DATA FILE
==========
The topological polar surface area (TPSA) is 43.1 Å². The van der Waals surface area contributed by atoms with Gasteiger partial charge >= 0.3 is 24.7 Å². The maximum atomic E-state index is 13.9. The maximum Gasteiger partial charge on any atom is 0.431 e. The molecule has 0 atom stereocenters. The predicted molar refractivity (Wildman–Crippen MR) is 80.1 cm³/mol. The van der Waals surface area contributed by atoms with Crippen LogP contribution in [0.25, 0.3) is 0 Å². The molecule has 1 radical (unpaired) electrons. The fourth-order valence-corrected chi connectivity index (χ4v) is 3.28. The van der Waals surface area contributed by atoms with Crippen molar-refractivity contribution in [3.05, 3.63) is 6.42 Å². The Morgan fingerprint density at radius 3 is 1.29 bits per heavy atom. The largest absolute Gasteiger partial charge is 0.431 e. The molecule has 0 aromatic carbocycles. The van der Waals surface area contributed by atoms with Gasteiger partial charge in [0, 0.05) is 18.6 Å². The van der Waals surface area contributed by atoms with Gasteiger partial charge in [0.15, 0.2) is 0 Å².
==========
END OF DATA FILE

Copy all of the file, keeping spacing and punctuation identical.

The topological polar surface area (TPSA) is 43.1 Å². The van der Waals surface area contributed by atoms with Gasteiger partial charge >= 0.3 is 24.7 Å². The maximum atomic E-state index is 13.9. The maximum Gasteiger partial charge on any atom is 0.431 e. The molecule has 0 atom stereocenters. The predicted molar refractivity (Wildman–Crippen MR) is 80.1 cm³/mol. The van der Waals surface area contributed by atoms with Crippen LogP contribution in [0.25, 0.3) is 0 Å². The molecule has 1 radical (unpaired) electrons. The fourth-order valence-corrected chi connectivity index (χ4v) is 3.28. The van der Waals surface area contributed by atoms with Crippen molar-refractivity contribution in [3.05, 3.63) is 6.42 Å². The Morgan fingerprint density at radius 3 is 1.29 bits per heavy atom. The largest absolute Gasteiger partial charge is 0.431 e. The molecule has 0 aromatic carbocycles. The van der Waals surface area contributed by atoms with Gasteiger partial charge in [0, 0.05) is 18.6 Å². The van der Waals surface area contributed by atoms with Gasteiger partial charge in [0.15, 0.2) is 0 Å².